An airliner at an airport in Jacksonville, Florida.

An airliner at an airport in Jacksonville, Florida.

Om/Flickr (CC BY-NC-ND 2.0)

U.S. move to regulate greenhouse emissions from aviation puts international rules on the runway

Flights to and from U.S. airports generate just 2% of the nation's carbon emissions. But worldwide, commercial aircraft are a major contributor to greenhouse gas emissions, producing more than 700 million tons of carbon dioxide per year. If aviation were a country, it would rank seventh in world emissions, just behind Germany and ahead of South Korea. And U.S. aircraft account for nearly one-third of the world's aviation emissions.

So some climate advocates were cheered this week when the Environmental Protection Agency (EPA) announced it had determined that greenhouse gases from aircraft endanger human health—a legal first step toward regulating U.S. aviation emissions. But many are also worried that, instead of opting to set its own aggressive standard for aircraft, the agency will instead work through what could be a cumbersome and sluggish international process.

That process “is shaping up to be extremely unambitious,” says Sarah Burt, an attorney with the environmental group Earthjustice in Washington, D.C. It could produce “a standard which has no effect on emissions reductions at all,” she worries.

How to address aviation emissions has become a growing issue. “Emissions have quadrupled since 1960, and the projection is they will triple again by 2050,” says Dan Rutherford, program director for aviation and marine transportation for the International Council on Clean Transportation (ICCT) in San Francisco, California. “It's a large emissions source that is essentially unregulated and growing quickly.”

In the late 1990s, international negotiators considered airline emissions such a hot-button issue that they left aviation out of the 1997 Kyoto Protocol’s targets for reduction of each nation’s greenhouse gases. They gave the job of developing a plan to the United Nations' International Civil Aviation Organization (ICAO).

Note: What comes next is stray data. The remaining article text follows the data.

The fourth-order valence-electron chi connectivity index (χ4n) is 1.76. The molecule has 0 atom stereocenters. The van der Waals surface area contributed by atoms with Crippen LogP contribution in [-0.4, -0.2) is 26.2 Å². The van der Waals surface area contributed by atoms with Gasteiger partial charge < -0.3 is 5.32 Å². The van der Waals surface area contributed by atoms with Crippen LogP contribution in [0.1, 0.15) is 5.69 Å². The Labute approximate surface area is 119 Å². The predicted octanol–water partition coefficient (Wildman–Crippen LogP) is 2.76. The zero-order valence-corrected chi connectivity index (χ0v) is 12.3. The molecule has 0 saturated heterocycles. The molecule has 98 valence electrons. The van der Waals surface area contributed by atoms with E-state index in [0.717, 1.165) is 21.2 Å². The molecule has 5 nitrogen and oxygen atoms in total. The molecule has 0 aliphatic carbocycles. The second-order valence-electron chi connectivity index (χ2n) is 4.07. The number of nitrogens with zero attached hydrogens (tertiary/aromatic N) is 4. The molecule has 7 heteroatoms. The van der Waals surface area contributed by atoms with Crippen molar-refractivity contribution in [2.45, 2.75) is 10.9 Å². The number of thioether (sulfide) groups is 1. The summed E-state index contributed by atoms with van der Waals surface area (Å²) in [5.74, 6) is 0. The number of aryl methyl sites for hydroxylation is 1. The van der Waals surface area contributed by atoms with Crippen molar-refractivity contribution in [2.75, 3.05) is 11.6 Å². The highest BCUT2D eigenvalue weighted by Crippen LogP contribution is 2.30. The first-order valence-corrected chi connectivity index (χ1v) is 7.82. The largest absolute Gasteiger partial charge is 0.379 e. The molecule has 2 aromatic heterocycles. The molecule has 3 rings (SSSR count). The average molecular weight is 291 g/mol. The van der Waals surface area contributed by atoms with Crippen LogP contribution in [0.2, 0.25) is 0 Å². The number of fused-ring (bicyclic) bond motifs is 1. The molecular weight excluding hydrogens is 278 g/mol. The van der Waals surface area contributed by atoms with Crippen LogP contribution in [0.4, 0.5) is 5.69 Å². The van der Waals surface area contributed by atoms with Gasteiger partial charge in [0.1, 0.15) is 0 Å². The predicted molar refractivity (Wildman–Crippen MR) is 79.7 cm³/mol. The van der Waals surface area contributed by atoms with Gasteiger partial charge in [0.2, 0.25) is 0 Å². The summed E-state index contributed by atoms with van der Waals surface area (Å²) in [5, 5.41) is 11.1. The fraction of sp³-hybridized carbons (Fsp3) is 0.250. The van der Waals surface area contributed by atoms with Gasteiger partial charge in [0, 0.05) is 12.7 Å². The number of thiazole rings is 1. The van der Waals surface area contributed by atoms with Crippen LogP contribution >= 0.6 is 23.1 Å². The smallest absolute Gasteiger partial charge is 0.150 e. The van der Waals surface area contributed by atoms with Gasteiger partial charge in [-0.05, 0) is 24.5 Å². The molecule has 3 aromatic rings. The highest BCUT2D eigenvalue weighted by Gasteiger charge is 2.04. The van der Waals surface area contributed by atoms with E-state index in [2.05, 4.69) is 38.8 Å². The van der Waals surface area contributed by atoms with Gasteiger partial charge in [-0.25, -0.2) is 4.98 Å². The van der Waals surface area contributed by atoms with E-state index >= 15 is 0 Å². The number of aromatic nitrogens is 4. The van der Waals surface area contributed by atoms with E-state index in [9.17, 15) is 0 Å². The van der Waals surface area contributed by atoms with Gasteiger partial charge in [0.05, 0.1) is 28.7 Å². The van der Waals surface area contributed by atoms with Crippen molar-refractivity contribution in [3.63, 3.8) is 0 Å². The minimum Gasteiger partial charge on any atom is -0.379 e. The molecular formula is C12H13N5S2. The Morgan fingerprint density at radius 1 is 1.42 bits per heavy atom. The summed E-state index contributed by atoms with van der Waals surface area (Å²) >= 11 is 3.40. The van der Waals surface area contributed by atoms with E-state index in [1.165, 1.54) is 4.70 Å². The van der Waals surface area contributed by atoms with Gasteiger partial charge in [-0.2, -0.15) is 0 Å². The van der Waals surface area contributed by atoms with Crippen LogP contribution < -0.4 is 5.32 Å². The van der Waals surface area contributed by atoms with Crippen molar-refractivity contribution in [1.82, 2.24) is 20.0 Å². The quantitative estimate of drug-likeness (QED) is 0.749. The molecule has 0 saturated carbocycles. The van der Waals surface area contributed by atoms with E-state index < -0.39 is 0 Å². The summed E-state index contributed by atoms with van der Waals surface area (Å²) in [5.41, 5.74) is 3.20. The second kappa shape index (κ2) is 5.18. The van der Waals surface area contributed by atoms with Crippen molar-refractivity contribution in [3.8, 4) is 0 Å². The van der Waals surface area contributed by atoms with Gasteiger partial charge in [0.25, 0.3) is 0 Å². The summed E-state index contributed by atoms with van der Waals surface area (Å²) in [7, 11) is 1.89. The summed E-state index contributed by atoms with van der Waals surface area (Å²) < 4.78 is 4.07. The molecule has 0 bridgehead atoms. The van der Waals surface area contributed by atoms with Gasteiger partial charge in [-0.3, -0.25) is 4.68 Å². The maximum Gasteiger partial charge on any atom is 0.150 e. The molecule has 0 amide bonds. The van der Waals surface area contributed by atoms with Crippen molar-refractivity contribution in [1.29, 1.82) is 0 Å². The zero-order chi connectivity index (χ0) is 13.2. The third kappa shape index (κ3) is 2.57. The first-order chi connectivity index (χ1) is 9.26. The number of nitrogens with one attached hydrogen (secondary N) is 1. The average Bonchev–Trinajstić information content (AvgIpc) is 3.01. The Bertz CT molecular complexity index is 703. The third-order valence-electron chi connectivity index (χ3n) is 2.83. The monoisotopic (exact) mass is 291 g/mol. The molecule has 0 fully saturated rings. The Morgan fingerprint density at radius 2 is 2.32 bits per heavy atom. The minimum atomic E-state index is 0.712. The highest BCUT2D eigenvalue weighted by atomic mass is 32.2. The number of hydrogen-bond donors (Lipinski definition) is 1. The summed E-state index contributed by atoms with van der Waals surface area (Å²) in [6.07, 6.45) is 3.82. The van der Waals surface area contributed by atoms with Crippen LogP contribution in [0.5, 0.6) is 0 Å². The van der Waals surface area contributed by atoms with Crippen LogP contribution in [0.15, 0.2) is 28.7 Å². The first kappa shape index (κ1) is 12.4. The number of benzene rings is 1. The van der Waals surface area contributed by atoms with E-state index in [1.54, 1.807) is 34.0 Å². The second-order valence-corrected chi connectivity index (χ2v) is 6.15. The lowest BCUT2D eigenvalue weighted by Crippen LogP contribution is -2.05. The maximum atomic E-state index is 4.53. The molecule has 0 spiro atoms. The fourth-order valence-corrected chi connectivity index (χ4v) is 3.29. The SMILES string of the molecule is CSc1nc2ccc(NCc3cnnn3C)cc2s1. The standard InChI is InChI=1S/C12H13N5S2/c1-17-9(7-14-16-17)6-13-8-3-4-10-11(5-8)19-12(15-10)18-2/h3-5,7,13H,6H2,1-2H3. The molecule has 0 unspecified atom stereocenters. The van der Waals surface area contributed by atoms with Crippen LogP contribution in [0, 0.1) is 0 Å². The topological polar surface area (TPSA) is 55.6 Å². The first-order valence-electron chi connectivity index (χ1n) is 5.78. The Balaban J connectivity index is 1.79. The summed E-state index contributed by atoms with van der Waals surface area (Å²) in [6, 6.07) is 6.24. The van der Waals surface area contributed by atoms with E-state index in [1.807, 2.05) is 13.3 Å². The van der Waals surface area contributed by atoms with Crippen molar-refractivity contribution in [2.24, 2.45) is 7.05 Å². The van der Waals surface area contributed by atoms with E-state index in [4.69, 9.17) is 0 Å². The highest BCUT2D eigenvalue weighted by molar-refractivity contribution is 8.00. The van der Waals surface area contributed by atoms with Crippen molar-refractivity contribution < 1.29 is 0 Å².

ICAO has struggled for years with this task, causing frustration among some national governments and advocates. At one point, the European Union sought to impose its own regulations on aviation emissions but agreed to put those on hold in 2012 under pressure from the airline industry and other nations—including the United States. Among the arguments against unilateral E.U. action: that country-by-country regulations won't work in a business that crosses borders millions of times daily.

“As aviation is a global industry, with airlines and aircraft operators operating internationally and aircraft manufacturers selling their aircraft in international markets, it is critical that aircraft emissions standards continue to be agreed to at the international level,” wrote Melanie Hinton, a spokesperson for the U.S. industry group Airlines for America, in an e-mail to ScienceInsider.

But some environmentalists have pushed for the United States to set its own emissions curbs for airlines. Earthjustice and others sued EPA and won a favorable federal court ruling in 2011 that paved the way for the agency's 10 June “endangerment finding.”

Now they are concerned because EPA has made clear it plans not to forge ahead with its own standard, but to work through the sluggish ICAO process. There is a deadline, of sorts: ICAO has committed to announce new aviation fuel economy standards next February. EPA now says it will seek to influence those standards, with an eye to adopting them in the United States. (That would be the logical next step, if the EPA administrator finalizes the endangerment finding next year after reviewing public comment.)